Tiger Woods: Sprituality will bring healing

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Today, Tiger Woods gave a statement regarding his recent behavior of infidelity to his wife. During his statement, he reported that he was raised Buddhist, and has drifted away from that belief in recent years. What does the Buddhist religion teach about caring for your health?

Buddhism is a religion or philosophy to about 300 million people around the world, according to Buddhanet. The word comes from “budhi”, which means to awaken. The Buddhist path is described as leading a moral life, being mindful and aware of thoughts and actions, and to develop wisdom and understanding.

Despite some beliefs, people who follow Buddhism do not believe the Buddha, or the originator of the religion Siddhartha Gotama, are Gods or idols of worship. Buddhism is more of a way of life or path for achieving enlightenment and compassion. Buddhism is also a belief system which is tolerant of all other beliefs and religions, believing in morality teachings and not “labels”.

As it has been widely reported, Tiger has been in therapy for sex addiction and what he calls the “inability to refrain from impulses.” Many prominent psychologists today are looking to the wisdom of Buddhist followers because of its focus on natural therapies. Karma, for example, is the law that every cause has an effect, or that actions have results. Cognitive Behavioral Therapy focuses on changing behaviors to positively affect future health.

The preamble to the World Health Organization charter reads: "Health is a state of complete physical, mental and social well-being and not merely the absence of disease or infirmity." Buddhism has a similar belief of good health, emphasizing that there is a balanced interaction between the mind and body, as well as between life and its environment. The optimal condition of health is achieved when the mind and body are functioning together and interacting as one.

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In Buddhism, the first Noble Truth explains that life has suffering – from pain, disease, getting old, and ultimately death. We also endure psychological suffering such as loneliness, frustration, and fear. Buddhism offers hope for avoiding suffering by regaining balance. Part of avoiding suffering is taking care of the physical body through a healthy diet, exercise, and other lifestyle choices.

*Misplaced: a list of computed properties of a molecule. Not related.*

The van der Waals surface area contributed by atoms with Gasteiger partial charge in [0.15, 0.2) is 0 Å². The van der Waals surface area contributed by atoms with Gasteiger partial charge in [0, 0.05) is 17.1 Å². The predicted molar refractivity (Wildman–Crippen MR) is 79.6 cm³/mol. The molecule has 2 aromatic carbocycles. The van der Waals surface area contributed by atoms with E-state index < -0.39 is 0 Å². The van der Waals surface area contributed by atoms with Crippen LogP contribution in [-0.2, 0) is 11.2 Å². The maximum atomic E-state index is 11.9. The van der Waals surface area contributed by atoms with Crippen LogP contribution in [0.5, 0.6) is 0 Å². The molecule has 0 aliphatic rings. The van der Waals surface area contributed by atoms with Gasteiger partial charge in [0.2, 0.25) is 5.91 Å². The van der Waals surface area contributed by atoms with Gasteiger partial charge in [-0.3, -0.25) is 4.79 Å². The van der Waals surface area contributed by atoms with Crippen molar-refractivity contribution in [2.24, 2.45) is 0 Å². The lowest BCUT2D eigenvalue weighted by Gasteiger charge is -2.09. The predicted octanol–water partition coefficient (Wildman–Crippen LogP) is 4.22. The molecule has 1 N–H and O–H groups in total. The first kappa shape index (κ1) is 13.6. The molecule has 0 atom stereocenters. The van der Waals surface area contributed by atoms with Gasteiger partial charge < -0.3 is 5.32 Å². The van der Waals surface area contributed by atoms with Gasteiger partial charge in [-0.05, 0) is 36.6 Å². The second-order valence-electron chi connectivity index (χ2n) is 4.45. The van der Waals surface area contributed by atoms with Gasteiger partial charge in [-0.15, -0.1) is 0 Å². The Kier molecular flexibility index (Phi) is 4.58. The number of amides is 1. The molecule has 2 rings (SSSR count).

The Second Noble Truth is that suffering is caused by craving and aversion. Buddhism believes that we will also suffer if we always expect to ge4t what we want. Tiger Woods directly addressed this when he spoke of drifting away from his beliefs and caving into impulses. Wanting deprives us of contentment and happiness.

The Third Noble Truth is that suffering can be overcome and happiness can be attained. Living each day at a time is a primary component of many addiction programs, including Alcoholics Anonymous. This is crucial to improving both physical and mental health. Focus on the efforts made today as it relates to achieving a better future to avoid further suffering.

The Fourth Noble Truth leads a believer to something called an 8-Fold Path. This path focuses on being moral – being aware of thoughts and actions and to develop wisdom from them. It also delivers a message about compassion to others. Health and healing comes from a sense of purpose or mission and compassionate actions for others.

Another prominent tenet of Buddhism is called the 5 Precepts. The moral code of the precepts instructs a follower to not take the life of anything living, not to take anything not freely given, to abstain from sexual misconduct and sensual overindulgence, to refrain from untrue speech, and to avoid intoxication. Obviously Tiger will likely focus on the 5 Precepts during the further therapy he said that he would be undergoing in the next few months.

Tiger is a role model to many, especially children who look up to him for his spectacular achievements in golf. He says he now recognizes that and hopes just to be a better man – someone to truly look up to for both his personal achievements as a moral human as well as his sports ability.

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Comments

CBT only points out flaws in belief systems, but does not advocate specific replacements for them.